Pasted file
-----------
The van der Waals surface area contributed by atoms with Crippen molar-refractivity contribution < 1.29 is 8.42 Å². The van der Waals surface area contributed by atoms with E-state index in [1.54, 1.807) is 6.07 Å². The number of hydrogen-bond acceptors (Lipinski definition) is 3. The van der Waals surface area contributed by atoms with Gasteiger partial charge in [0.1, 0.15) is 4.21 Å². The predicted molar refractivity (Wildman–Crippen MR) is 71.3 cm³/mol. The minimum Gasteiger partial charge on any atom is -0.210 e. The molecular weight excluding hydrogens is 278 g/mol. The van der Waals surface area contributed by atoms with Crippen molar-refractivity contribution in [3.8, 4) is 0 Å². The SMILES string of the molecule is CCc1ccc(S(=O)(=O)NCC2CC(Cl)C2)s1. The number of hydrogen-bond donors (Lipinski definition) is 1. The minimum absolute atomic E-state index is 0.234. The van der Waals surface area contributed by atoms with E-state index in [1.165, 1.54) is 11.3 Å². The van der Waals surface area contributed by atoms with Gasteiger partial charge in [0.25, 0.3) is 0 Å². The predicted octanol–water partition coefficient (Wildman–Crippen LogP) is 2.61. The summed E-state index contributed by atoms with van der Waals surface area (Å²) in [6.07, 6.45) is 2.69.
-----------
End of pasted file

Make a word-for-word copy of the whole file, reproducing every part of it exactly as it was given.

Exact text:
The van der Waals surface area contributed by atoms with Crippen molar-refractivity contribution < 1.29 is 8.42 Å². The van der Waals surface area contributed by atoms with E-state index in [1.54, 1.807) is 6.07 Å². The number of hydrogen-bond acceptors (Lipinski definition) is 3. The van der Waals surface area contributed by atoms with Gasteiger partial charge in [0.1, 0.15) is 4.21 Å². The predicted molar refractivity (Wildman–Crippen MR) is 71.3 cm³/mol. The minimum Gasteiger partial charge on any atom is -0.210 e. The molecular weight excluding hydrogens is 278 g/mol. The van der Waals surface area contributed by atoms with Crippen molar-refractivity contribution in [3.8, 4) is 0 Å². The SMILES string of the molecule is CCc1ccc(S(=O)(=O)NCC2CC(Cl)C2)s1. The number of hydrogen-bond donors (Lipinski definition) is 1. The minimum absolute atomic E-state index is 0.234. The van der Waals surface area contributed by atoms with E-state index in [1.165, 1.54) is 11.3 Å². The van der Waals surface area contributed by atoms with Gasteiger partial charge in [0.25, 0.3) is 0 Å². The predicted octanol–water partition coefficient (Wildman–Crippen LogP) is 2.61. The summed E-state index contributed by atoms with van der Waals surface area (Å²) in [6.07, 6.45) is 2.69.